The new requirement is for the Triple DES encryption to occur inside the keyboard/encryptor, and subsequently the newly encrypted PIN is not available to the network or ATM application software until the PIN is fully encrypted. The new keyboard and encryptor combination device is called an Encrypting Pin Pad or EPP, and is different than the encryptors offered on previous ATMs. On previous ATMs, the encryptor board and the keyboard were separate components, making them less secure than the new EPP.

Why is it Required?

Concerns have grown over the vulnerability of the present standard, DES. In 1999, an industry approved academic project called DESCHALL 111 successfully used a network of computers to crack the DES encryption code. This was accomplished in less than 24 hours, showing that this type of attack was possible and affordable (the hardware used to do this cost $250,000), although it has never been accomplished in the real world. As a result of this study and the ever increasing access to more and more powerful computers for fewer and fewer dollars, Visa and MasterCard are mandating that all PIN numbers be encrypted using the more advanced Triple DES Standard to prevent the potential theft of PIN numbers.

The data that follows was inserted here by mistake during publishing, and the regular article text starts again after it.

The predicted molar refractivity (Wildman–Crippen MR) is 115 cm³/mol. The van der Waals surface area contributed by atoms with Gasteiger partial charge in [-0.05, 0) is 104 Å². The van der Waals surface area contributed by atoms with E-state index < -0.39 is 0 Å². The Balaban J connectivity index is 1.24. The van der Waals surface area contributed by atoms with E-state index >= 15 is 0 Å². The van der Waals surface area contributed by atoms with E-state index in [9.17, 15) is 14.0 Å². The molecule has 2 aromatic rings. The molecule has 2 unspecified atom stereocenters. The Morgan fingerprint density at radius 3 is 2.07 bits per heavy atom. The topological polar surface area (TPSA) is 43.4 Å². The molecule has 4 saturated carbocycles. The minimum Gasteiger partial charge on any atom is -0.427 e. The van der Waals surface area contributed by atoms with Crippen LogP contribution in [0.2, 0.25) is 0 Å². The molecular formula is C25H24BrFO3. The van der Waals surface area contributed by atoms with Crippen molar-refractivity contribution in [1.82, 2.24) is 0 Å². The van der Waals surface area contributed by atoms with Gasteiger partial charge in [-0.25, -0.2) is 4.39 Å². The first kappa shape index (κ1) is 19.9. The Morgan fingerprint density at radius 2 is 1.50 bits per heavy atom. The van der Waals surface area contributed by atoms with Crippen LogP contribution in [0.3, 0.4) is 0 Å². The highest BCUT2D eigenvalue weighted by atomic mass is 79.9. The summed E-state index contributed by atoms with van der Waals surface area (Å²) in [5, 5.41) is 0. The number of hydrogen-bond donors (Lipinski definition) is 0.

When do I have to Comply?

(Tentative Dates)

April 1, 2002-All newly installed ATMs, newly installed merchant terminals that accept PINs, and Cardholder Activated Terminals must be Triple DES capable by this date. That is, they must be capable of adhering to the Triple DES at the point of transaction. Newly installed refers to new ATM placements, ATMs being replaced at an existing location, and ATMs relocated from another location. This also includes POI terminals.

April 1, 2003-All member processor host systems (networks) must use Triple DES compliant in accordance with Triple DES.

April, 2005-All ATMs must be Triple DES compliant.

Triple DES

What is "ADA" and "ADAAG" and how does it affect Triple DES?

The Americans with Disabilities ACT (ADA) or "ADAAG" was set up by the Government to ensure that anyone would be able to use an ATM regardless of physical capabilities or handicap. The Triple DES keyboard has a change in the color and position of the "CLEAR", "CANCEL", and "ENTER" keys. When you see a new Triple DES keyboard installed, it will look similar to the one shown in the diagram below. Thus, in addition to being Triple DES ready, the keyboards are meeting the new ANSI standards for ADA as well.

Private Audio Feature